Gisselfeld, a former monastery,[1] is Denmark's fifth-largest estate. Located between Haslev and Næstved, it extends into several municipalities but the main building is located in Braaby Parish in Faxe Municipality. The estate measures 3,850 hectares, including Hesede, Edelesminde, Brødebæk and Gødstrupgård, of which 2,400 hectares is forest. The three-storeyed Renaissance-style building has stepped gables, loopholes and a projecting tower over the main gate. The grounds include a moat,[2] a well-kept park, lake, waterfall, gardens, greenhouse, and a fountain.[3]


Gisselfeld is Denmark's fifth-largest land estate, covering an area of 3,850 hectares. It is set in a scenic forested environment in an area of lakes and hills. It was known for its wildlife and organic farming until ownership legally changed hands in 1996. Subsequently organic farming was discontinued and replaced by logging of the forests. The hunting grounds have been leased out.[1][4][5]

The property was surrounded by moats on three sides, the gårdsø (estate lake) flanking the north side.[6] Water spouts from the four frogs that embellish a fountain on the property.[3]


Gisselfeld is first mentioned at the end of the 14th century when the owner was Bo Falk. At that time, there was a small manor situated some 2 km northwest of the site of today's main building. It stood next to an older fort, possibly the now demolished Valgestrup. Today's estate was founded by Peder Oxe til Nielstrup who built the manor from 1547 to 1575. It originally consisted of four interconnected red-brick wings, three storeys high with thick outer walls, a number of loopholes and large stepped gables. A protruding gate tower stands at the centre of the left wing. The fourth wing, now demolished, housed a chapel.[6]

After Peder Oxe's death, his widow Mette Rosenkrantz til Vallø became the owner of the estate. After her death in 1588, her niece Karen Banner inherited Gisselfeld. She married Henrik Lykke til Overgaard whose family ran the estate until Kai Lykke was executed and relieved of all his rights in 1661. After a short period of ownership by the Crown, in 1670 the property was presented to Count Hans Schack as a reward for the part he played in the Swedish wars. In 1688, his son Otto Diderik sold the estate to Adam Levin Knuth whose family maintained ownership until 1699 when Christian V's illegitimate son took it over. As a result of his will, on his death in 1703 the manor should have become a convent but this did not happen until the death of his widow Dorothea Krag in 1754 extinguished her dower rights. Since 1755, under the name of Danneskiold-Samsøe his descendants have run the estate as "Gisselfeld Adelige Jomfrukloster I Sjælland" (Gisselfeld Convent in Zealand for Virgins of Noble Birth). The 11th in line, Hele Danneskiold-Samsøe, has run Gisselfeld since 2010.[6]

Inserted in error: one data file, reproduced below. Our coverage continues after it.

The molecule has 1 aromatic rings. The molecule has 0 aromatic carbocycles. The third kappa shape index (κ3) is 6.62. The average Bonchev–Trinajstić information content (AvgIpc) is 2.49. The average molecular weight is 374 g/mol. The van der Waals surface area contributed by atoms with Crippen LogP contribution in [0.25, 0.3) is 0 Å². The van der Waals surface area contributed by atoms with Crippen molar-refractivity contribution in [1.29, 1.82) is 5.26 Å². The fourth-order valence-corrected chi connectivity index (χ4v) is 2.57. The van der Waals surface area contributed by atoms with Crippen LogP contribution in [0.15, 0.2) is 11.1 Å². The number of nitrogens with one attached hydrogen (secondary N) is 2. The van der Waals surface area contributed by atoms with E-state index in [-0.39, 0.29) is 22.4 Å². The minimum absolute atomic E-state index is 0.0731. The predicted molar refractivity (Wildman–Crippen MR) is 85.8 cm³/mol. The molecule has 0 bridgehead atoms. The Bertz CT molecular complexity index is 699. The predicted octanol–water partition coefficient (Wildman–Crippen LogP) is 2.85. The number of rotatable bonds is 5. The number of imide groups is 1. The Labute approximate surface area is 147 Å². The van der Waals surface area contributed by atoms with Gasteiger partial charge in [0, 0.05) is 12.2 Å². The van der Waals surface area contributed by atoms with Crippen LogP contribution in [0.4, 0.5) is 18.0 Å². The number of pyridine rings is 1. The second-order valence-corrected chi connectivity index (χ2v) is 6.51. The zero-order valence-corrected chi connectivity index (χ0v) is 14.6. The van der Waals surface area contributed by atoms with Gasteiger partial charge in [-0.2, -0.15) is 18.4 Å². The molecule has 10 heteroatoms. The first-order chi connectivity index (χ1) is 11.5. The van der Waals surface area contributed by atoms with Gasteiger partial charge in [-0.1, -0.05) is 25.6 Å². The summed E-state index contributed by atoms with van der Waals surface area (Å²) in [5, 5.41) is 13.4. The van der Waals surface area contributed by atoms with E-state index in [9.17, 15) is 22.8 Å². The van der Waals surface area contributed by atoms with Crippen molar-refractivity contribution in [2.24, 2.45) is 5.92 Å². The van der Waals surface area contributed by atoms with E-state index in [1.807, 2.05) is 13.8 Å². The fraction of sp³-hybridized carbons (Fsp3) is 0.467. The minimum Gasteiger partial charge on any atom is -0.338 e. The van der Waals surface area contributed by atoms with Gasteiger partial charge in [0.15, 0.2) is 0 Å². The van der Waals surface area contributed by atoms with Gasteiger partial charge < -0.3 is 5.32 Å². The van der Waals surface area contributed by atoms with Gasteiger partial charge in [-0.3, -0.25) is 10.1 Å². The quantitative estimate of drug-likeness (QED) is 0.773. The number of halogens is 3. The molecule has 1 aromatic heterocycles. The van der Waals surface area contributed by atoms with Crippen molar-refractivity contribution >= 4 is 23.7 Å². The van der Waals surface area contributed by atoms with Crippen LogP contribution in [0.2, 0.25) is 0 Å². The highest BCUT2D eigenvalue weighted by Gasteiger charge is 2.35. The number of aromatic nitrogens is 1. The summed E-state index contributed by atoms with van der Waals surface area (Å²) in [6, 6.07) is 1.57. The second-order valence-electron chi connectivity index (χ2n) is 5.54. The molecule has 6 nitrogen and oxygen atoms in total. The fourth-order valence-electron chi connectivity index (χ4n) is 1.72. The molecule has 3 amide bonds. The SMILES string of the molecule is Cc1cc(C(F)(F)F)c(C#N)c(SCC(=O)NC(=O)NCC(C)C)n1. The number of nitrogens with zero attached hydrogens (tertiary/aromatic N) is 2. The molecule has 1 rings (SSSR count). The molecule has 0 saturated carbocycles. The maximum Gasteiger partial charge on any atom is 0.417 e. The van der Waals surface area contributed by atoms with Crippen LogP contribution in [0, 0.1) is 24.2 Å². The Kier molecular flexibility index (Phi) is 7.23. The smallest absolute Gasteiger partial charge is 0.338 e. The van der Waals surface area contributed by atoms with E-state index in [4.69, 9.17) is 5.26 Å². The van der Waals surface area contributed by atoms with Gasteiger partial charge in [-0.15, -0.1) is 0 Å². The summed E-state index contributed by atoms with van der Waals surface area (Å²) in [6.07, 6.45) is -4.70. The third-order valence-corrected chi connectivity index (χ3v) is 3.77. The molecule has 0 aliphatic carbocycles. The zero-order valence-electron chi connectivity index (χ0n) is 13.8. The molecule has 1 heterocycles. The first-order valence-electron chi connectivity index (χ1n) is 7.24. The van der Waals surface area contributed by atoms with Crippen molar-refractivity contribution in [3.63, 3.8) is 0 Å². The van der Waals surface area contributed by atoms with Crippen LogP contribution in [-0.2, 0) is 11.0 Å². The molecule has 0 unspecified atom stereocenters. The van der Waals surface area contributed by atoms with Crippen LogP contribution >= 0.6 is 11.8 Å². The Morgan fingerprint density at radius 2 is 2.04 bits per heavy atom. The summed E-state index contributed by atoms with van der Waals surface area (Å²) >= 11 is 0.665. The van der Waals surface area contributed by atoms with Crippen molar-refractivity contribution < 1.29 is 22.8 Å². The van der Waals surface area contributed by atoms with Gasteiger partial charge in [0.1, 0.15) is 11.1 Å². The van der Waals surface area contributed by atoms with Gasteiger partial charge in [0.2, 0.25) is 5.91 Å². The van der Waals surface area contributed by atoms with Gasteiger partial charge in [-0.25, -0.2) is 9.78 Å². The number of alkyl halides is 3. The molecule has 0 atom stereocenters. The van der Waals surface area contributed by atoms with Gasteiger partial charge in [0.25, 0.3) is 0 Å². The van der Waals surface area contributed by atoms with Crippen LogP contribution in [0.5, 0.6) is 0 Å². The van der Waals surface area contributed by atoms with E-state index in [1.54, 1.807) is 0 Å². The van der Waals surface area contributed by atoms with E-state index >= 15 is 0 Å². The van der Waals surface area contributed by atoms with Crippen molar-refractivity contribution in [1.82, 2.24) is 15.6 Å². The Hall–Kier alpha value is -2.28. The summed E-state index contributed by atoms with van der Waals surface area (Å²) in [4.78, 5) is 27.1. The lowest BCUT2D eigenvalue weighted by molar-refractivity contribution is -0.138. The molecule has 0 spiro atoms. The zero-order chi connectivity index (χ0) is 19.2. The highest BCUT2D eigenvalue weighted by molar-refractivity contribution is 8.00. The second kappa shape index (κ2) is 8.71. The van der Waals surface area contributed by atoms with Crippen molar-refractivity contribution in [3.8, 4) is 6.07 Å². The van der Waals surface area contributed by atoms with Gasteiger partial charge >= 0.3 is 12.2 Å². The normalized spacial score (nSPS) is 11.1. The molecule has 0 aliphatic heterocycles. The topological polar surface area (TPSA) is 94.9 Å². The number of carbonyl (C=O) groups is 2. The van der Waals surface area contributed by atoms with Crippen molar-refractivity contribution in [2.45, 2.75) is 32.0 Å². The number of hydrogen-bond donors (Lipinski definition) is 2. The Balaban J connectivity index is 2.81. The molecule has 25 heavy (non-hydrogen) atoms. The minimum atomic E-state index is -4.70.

In the seventeenth century Gisselfeld was within consecutive Birks,[7] so had separate legal jurisdiction from Bråby Sogn (Braaby Parish) and old Ringsted Herred (hundred). Special inheritance laws were enacted in 1701 and 1702 that define the inheritance laws of the castles and estates, promulgated by Christian Gyldenløwe (Golden Lion), son of the Danish King Christian V. Under this law, the present Count of Gisselfeld was the director of the estate and ran this estate until 1996 when a new Board was instituted by the Ministry of Justice and the Directorate of Civil Rights. This change was challenged by the Count, and became a well-publicized legal case.[5]



  1. 1 2 Andersen, Hans Christian (1926). Hans Andersen: The True Story of My Life. Taylor & Francis. pp. 169–. GGKEY:WJ6W83YLX6Y. Retrieved 30 April 2013.
  2. Schlanbusch, Anna Grete (1951). Tourist in Denmark: Travel Guide. Politikens forlag. p. 115. Retrieved 30 April 2013. ...moated on all sides...
  3. 1 2 Chowder, Ken (8 August 1993). "Storied Danish Manors". The New York Times. Retrieved 12 May 2013.
  4. "The Fight for Gisselfeld:English Summary". Retrieved 2 May 2013.
  5. 1 2 3 "Gisselfeld Kloster", Maskinstationen og Landbrugslederen, July 2011, pages 32–35. (Danish) Retrieved 1 May 2013.
  6. da:Birk (retskreds)
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Coordinates: 55°17′20″N 11°58′14″E / 55.28889°N 11.97056°E / 55.28889; 11.97056

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